Fears of sluggish Chinese economic growth and the end of supply disruptions loom over the copper market, threatening to take 10% or more off prices in the coming months, analysts say.
The base metal's price is up more than 7% so far this year, pushed higher by optimism surrounding President Donald Trump's promises of infrastructure spending and a stimulus-driven uptick in the Chinese economy in late 2016.
Now, though, with investors increasingly fearful of a Chinese economic slowdown and Mr. Trump's investment pledges looking increasingly unlikely to bear fruit, those purchases look "over-exuberant," according to Caroline Bain, chief commodities economist at Capital Economics.
"We expect several of the recent drivers of industrial metals -- especially stronger economic growth in China -- to slow going into the second half of the year," Seth Rosenfeld, senior research analyst at Jefferies said.
A "relatively benign outlook suggests there will be little to bolster prices over the course of this year, as optimism about [industrial metals] demand continues to fade," said Capital Economics's Ms. Bain in a note, adding that prices could slip as low as $5,200 a metric ton by the end of the year. London Metal Exchange three-month copper contracts were last priced Friday at $5,937 a metric ton.
China's desire to rein in public credit growth could hamper industrial metals demand from its property and infrastructure sectors, underpinning a slowdown in broader demand. On top of this, Chinese auto sales growth is expected to fall to 3%, down from 13.7% last year, putting more pressure on metals demand, J.P. Morgan said.
The world's biggest copper customer has seen demand growth slow for some time now.
"China's copper demand growth is no longer 5-10%, it's now 3%, and in the past year or so, it's struggled to get to 2%," said Tom Price, a commodities analyst at Morgan Stanley.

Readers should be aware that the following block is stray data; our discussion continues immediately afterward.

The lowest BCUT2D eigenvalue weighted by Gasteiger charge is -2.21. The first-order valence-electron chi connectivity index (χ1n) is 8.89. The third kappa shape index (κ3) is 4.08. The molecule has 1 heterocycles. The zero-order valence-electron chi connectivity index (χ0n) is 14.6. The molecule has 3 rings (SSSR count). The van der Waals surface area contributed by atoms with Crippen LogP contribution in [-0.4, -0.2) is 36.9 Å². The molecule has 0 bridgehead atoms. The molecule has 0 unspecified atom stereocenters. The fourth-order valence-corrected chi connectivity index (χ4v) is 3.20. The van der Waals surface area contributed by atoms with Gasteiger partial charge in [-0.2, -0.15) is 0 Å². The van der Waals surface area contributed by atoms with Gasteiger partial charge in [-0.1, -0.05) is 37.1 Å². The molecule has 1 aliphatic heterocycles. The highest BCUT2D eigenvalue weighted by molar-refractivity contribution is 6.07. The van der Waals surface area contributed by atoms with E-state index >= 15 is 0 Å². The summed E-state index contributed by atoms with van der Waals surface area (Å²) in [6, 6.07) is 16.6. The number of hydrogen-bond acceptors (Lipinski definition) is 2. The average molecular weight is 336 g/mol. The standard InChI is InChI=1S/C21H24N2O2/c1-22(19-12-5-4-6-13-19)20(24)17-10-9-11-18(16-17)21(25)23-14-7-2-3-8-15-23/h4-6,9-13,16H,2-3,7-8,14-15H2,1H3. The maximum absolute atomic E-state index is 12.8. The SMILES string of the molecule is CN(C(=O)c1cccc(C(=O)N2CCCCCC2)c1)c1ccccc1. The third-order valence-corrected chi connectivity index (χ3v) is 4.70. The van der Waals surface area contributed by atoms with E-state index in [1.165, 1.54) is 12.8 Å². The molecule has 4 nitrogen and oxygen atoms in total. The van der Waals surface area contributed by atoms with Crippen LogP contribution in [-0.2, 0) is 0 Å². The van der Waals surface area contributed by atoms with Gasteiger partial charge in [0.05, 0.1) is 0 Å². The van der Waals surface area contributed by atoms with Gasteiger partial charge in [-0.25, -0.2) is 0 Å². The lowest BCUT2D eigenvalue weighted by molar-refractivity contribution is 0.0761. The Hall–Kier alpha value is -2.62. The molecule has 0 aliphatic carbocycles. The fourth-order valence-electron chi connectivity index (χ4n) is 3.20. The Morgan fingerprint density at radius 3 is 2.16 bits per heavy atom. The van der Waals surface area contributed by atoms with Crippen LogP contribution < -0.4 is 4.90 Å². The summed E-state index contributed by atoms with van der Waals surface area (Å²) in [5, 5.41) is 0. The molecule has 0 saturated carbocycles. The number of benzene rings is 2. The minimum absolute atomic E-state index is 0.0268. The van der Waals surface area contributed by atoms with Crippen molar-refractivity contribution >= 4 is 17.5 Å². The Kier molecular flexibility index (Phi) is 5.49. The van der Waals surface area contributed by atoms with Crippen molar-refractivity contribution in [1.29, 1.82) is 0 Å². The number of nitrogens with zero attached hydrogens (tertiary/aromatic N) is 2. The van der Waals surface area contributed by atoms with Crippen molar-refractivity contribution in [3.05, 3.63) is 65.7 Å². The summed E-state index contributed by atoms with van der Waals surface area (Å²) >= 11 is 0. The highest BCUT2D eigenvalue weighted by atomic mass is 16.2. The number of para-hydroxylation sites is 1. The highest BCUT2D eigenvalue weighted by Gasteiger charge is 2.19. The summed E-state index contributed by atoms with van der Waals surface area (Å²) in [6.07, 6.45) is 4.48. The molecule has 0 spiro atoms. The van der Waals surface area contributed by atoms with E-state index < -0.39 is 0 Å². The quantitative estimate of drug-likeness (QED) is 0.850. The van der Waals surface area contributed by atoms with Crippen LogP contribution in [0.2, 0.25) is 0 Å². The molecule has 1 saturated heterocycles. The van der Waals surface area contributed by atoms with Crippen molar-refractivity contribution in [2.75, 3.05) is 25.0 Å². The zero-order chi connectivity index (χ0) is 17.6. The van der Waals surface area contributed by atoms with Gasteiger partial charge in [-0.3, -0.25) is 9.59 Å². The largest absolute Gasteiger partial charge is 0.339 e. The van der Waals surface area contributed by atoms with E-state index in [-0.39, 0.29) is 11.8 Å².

In the medium term, a Chinese slowdown would push copper prices toward $5,000 a metric ton, J.P. Morgan said in a note.
Those forecasts of a drop in prices might have come sooner in the year if copper had not found support from supply-side problems. Prices were bolstered in the first months of 2017 by disruptions at the world's two largest copper mines -- BHP Billiton's Chilean Escondida operation and Freeport McMoRan's mine at Grasberg in Indonesia.
"Those supply disruptions kept prices higher than we had initially thought," said Carsten Menke, a commodity research analyst at Julius Baer.
The effects of those supply interferences are now played out. "The first quarter was a world of pain for copper, but now we've seen supply normalize. Plus, trade tends to be weaker in the second half of the year than in the first half anyway," Morgan Stanley's Mr. Price said.
With China's ruling Communist Party due to hold its 19th National Congress and switch its current Politburo committee in October, demand growth for the broad industrial metals complex will likely be under close scrutiny, particularly when held against increasingly tough comparatives, Jefferies's Mr. Rosenfeld said.
"While there is a limited risk of the economy sharply slowing through the party congress, strong demand growth in the second half of 2016 and the first half of 2017, will see relative growth slow," Mr. Rosenfeld added.
Write to David Hodari at David.Hodari@dowjones.com
(END) Dow Jones Newswires
July 01, 2017 13:05 ET (17:05 GMT)